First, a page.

CJEU, Case C-566/22, Inkreal v. Dúha reality: Choice of another Member State’s court in an otherwise purely domestic case is sufficient to apply Art. 25 Brussels Ibis Regulation


In its judgment of 8 February 2024, the CJEU had to decide whether “the application of the Brussels Ibis Regulation be based solely on the fact that two parties with their seat in the same Member State agree on the jurisdiction of courts of another EU Member State.”

The case concerned two loans granted to Dúha reality, a Slovak company, by a third party also domiciled in Slovakia, in 2016 and 2017 respectively. Both loan contracts contained an identical choice of forum clause stating that any ‘dispute shall be settled by a court of the Czech Republic having substantive and territorial jurisdiction’. In 2021, the receivables arising from those loan agreements were assigned to Inkreal, another purely Slovak business corporation, who upon non-payment by the debtor brought action in the Czech Republic. Seeking, inter alia, to determine the specific Czech court having territorial jurisdiction, the Czech Supreme Court (Nejvyšší soud) referred the question to the CJEU.

The CJEU engaged in an almost textbook-like analysis of not only the clear wording of Art. 25 Brussels Ibis, which does not contain any restrictictions whatsoever with regard to an additional connection to the chosen or another Member State (para. 17), but also of the purpose of the Regulation to provide legal certainty requiring that the designated court can easily assess its jurisdiction without recourse to the merits of the case (para. 27). Furthermore, the CJEU concluded by an argumentum e contrario to Art. 1(2) HCCH 2005 Choice of Court Convention that the EU legislator, who drew inspiration from the Hague instrument when drafting the recast, was well aware of the issue but deliberately decided against the adoption of a similar provision excluding choice of court agreements in otherwise purely domestic cases from the scope of application (para. 38). As a result, the CJEU answered the question in the affirmative, thereby strengthening party autonomy and predictability in the context of international civil procedure. This is to be welcomed.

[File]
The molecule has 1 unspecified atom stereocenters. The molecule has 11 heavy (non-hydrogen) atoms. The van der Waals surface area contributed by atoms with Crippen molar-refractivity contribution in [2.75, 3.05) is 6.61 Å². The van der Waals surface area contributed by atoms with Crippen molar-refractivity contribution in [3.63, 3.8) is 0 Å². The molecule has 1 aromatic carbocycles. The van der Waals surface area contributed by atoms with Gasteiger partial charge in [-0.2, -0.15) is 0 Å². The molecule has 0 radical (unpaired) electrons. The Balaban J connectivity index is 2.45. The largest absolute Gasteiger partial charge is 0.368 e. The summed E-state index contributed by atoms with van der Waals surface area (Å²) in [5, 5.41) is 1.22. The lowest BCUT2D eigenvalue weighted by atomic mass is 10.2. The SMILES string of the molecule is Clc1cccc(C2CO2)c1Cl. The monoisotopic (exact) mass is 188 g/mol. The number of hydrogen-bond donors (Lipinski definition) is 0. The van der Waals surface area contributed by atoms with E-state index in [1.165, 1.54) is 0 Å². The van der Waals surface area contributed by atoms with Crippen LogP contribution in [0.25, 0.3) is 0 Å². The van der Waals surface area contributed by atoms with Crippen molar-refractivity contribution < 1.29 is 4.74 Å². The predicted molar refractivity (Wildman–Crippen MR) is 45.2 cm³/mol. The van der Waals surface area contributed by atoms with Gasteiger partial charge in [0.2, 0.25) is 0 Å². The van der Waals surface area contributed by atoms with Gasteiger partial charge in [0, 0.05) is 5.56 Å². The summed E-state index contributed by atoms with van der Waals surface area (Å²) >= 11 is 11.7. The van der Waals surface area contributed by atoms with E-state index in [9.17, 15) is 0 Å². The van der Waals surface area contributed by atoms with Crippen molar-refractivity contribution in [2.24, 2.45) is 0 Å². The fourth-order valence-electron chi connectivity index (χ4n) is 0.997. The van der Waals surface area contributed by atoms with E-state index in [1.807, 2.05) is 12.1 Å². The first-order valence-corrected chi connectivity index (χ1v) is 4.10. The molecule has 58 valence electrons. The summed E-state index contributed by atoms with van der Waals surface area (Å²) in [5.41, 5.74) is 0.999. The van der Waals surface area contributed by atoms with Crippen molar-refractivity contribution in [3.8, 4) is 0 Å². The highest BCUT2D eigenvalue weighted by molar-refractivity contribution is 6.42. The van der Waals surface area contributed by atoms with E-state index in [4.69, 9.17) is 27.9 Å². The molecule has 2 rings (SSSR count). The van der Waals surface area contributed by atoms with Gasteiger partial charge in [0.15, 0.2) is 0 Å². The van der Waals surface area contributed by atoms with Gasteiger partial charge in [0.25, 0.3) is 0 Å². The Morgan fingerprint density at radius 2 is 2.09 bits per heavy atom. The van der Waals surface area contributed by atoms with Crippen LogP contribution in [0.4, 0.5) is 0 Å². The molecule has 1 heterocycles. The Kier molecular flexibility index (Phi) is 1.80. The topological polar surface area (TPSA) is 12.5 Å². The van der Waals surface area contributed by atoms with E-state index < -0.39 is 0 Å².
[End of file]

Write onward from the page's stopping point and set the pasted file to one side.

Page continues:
The Opinion of 12 October 2023 provided by AG Richard de la Tour had gone to the contrary, namely that an international element must be established “according to objective criteria” whereas the mere subjective choice of a foreign Member State’s court may not suffice to trigger the application of the Brussels Ibis Regulation (para. 32). While elements of the underlying argumentation appear questionable, as discussed elsewhere, the Opinon, interestingly, also put forward that the Brussels systems should be harmonised with the Hague Convention (“the Hague system”?), which might be taken as a reminiscent of a light form of the principle of systemic integration, Art. 31 (3) (c) VCLT. In this respect, the Opinion could also be seen as evidence of a heightened awareness of the increasing role that the CJEU’s decisions could play in the greater picture of international judicial cooperation in civil and commercial matters.